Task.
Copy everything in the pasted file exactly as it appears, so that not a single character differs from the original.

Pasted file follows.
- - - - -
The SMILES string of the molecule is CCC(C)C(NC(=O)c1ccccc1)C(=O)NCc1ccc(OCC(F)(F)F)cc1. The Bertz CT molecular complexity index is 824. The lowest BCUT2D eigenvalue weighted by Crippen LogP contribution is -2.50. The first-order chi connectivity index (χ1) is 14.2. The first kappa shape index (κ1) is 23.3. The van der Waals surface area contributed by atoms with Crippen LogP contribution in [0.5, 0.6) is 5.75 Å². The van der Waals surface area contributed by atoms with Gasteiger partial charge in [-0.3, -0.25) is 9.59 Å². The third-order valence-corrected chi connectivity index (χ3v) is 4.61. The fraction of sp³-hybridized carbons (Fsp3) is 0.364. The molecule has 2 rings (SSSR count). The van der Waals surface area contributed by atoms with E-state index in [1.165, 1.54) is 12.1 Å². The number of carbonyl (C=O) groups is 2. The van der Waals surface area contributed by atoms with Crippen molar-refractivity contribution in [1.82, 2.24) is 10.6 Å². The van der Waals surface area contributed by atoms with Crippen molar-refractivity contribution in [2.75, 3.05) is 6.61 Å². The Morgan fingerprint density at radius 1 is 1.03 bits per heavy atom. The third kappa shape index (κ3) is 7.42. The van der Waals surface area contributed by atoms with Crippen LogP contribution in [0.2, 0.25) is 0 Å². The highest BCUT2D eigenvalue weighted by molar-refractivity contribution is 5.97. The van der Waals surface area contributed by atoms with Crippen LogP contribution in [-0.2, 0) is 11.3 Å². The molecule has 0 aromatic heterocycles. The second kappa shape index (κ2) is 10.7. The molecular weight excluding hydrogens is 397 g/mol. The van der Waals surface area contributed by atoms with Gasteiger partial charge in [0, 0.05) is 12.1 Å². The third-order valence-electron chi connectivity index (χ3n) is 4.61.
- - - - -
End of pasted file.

The SMILES string of the molecule is CCC(C)C(NC(=O)c1ccccc1)C(=O)NCc1ccc(OCC(F)(F)F)cc1. The Bertz CT molecular complexity index is 824. The lowest BCUT2D eigenvalue weighted by Crippen LogP contribution is -2.50. The first-order chi connectivity index (χ1) is 14.2. The first kappa shape index (κ1) is 23.3. The van der Waals surface area contributed by atoms with Crippen LogP contribution in [0.5, 0.6) is 5.75 Å². The van der Waals surface area contributed by atoms with Gasteiger partial charge in [-0.3, -0.25) is 9.59 Å². The third-order valence-corrected chi connectivity index (χ3v) is 4.61. The fraction of sp³-hybridized carbons (Fsp3) is 0.364. The molecule has 2 rings (SSSR count). The van der Waals surface area contributed by atoms with E-state index in [1.165, 1.54) is 12.1 Å². The number of carbonyl (C=O) groups is 2. The van der Waals surface area contributed by atoms with Crippen molar-refractivity contribution in [1.82, 2.24) is 10.6 Å². The van der Waals surface area contributed by atoms with Crippen molar-refractivity contribution in [2.75, 3.05) is 6.61 Å². The Morgan fingerprint density at radius 1 is 1.03 bits per heavy atom. The third kappa shape index (κ3) is 7.42. The van der Waals surface area contributed by atoms with Crippen LogP contribution in [0.2, 0.25) is 0 Å². The highest BCUT2D eigenvalue weighted by molar-refractivity contribution is 5.97. The van der Waals surface area contributed by atoms with Crippen LogP contribution in [-0.2, 0) is 11.3 Å². The molecule has 0 aromatic heterocycles. The second kappa shape index (κ2) is 10.7. The molecular weight excluding hydrogens is 397 g/mol. The van der Waals surface area contributed by atoms with Gasteiger partial charge in [0, 0.05) is 12.1 Å². The third-order valence-electron chi connectivity index (χ3n) is 4.61.